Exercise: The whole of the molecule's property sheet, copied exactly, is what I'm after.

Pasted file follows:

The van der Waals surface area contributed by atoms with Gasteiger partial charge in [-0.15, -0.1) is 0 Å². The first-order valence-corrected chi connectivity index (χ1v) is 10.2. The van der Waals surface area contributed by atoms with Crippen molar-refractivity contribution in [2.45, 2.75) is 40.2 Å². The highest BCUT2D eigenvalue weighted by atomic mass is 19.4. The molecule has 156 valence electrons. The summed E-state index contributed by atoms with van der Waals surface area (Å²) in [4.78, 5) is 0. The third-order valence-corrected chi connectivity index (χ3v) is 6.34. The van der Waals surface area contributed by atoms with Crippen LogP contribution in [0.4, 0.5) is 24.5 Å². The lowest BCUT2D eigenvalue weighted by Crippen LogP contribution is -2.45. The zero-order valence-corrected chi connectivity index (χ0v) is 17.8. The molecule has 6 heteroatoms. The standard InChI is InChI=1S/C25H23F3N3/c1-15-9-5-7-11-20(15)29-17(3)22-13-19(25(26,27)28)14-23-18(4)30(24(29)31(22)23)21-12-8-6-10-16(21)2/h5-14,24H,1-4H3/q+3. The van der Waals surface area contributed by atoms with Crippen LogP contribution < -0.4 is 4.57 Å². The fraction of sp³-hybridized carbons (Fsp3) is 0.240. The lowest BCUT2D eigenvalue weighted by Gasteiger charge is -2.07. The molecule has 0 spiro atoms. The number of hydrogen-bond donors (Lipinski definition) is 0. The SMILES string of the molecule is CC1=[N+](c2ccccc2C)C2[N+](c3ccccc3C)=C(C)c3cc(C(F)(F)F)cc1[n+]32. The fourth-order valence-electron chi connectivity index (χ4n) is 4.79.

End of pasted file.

The van der Waals surface area contributed by atoms with Gasteiger partial charge in [-0.15, -0.1) is 0 Å². The first-order valence-corrected chi connectivity index (χ1v) is 10.2. The van der Waals surface area contributed by atoms with Crippen molar-refractivity contribution in [2.45, 2.75) is 40.2 Å². The highest BCUT2D eigenvalue weighted by atomic mass is 19.4. The molecule has 156 valence electrons. The summed E-state index contributed by atoms with van der Waals surface area (Å²) in [4.78, 5) is 0. The third-order valence-corrected chi connectivity index (χ3v) is 6.34. The van der Waals surface area contributed by atoms with Crippen LogP contribution in [0.4, 0.5) is 24.5 Å². The lowest BCUT2D eigenvalue weighted by Crippen LogP contribution is -2.45. The zero-order valence-corrected chi connectivity index (χ0v) is 17.8. The molecule has 6 heteroatoms. The standard InChI is InChI=1S/C25H23F3N3/c1-15-9-5-7-11-20(15)29-17(3)22-13-19(25(26,27)28)14-23-18(4)30(24(29)31(22)23)21-12-8-6-10-16(21)2/h5-14,24H,1-4H3/q+3. The van der Waals surface area contributed by atoms with Crippen LogP contribution < -0.4 is 4.57 Å². The fraction of sp³-hybridized carbons (Fsp3) is 0.240. The lowest BCUT2D eigenvalue weighted by Gasteiger charge is -2.07. The molecule has 0 spiro atoms. The number of hydrogen-bond donors (Lipinski definition) is 0. The SMILES string of the molecule is CC1=[N+](c2ccccc2C)C2[N+](c3ccccc3C)=C(C)c3cc(C(F)(F)F)cc1[n+]32. The fourth-order valence-electron chi connectivity index (χ4n) is 4.79.